Microsoft Dynamics AX 2012 R3 Development-2 Locus IT Services

Microsoft Dynamics AX 2012 R3 Development-2

Locus IT ServicesMicrosoft Dynamics AX 2012 R3 Development-2

Lesson 3 – Method Access Control

Method Access Control:

Method Access Control In X++ explains, you use the accessor keywords public, protected, and private to control whether the methods in other classes can call the methods on your class. The accessor keywords on methods also interact with the rules for class inheritance. The following table describes the accessor keywords you use with methods.

public Method access control that are declared as public can be called from anywhere the class is accessible. In addition, a public method can be overridden by a subclass, unless the method is declared as final.
protected Methods that are declared as protected can be called only from the following:

  • From methods in the class.
  • From methods in a subclass of the class that contains the protected method.Methods that are protected can be overridden in subclasses.
private Methods that are declared as private can be called only from methods in the class where the private method is declared. No private method can be overridden in a subclass.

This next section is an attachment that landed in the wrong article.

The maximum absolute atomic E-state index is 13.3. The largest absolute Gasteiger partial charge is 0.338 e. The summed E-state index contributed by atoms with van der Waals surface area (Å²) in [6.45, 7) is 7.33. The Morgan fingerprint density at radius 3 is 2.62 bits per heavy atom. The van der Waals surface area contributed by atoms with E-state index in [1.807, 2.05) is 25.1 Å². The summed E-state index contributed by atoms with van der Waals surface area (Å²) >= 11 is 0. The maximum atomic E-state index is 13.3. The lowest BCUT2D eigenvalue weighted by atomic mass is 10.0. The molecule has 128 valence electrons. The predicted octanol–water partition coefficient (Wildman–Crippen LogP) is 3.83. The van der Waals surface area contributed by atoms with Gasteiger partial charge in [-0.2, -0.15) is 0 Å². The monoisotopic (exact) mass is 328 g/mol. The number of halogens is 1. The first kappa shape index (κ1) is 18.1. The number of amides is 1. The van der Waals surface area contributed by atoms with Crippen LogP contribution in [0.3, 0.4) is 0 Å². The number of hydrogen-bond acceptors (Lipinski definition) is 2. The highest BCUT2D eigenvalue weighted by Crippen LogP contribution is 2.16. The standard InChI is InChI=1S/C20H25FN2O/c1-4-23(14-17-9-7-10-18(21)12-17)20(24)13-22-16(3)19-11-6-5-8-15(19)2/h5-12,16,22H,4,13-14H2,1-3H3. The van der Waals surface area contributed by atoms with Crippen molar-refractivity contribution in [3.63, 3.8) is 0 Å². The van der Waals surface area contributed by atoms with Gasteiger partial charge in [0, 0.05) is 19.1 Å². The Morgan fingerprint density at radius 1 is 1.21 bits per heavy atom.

When you create a new method, the default accessor keyword that appears in the code editor is private. This is the most conservative default for maximum security.

Static and Instance Methods

The accessor keywords on methods never restrict call between two methods that are in the same class. This is true regardless of which of the two methods are static or non-static.

In a static method, calls to the new constructor method are valid even if the new constructor method is decorated with the private modifier. The syntax for these calls requires the use of the new keyword of X++. The code in a static method must construct an instance object of its own class before the code can call any instance methods on the class.

Increase Access When Overriding

When a method is overridden in a subclass, the overriding method must be at least as accessible as the overridden method. For example, the following X++ compiler rules apply to overriding a protected method in a subclass:

  • A public method in a superclass can be overridden only by a public method in the subclass.
  • In a subclass, a public method or a protected method can override a protected method of the superclass.
  • In a subclass, a private method cannot override a protected method of the superclass.
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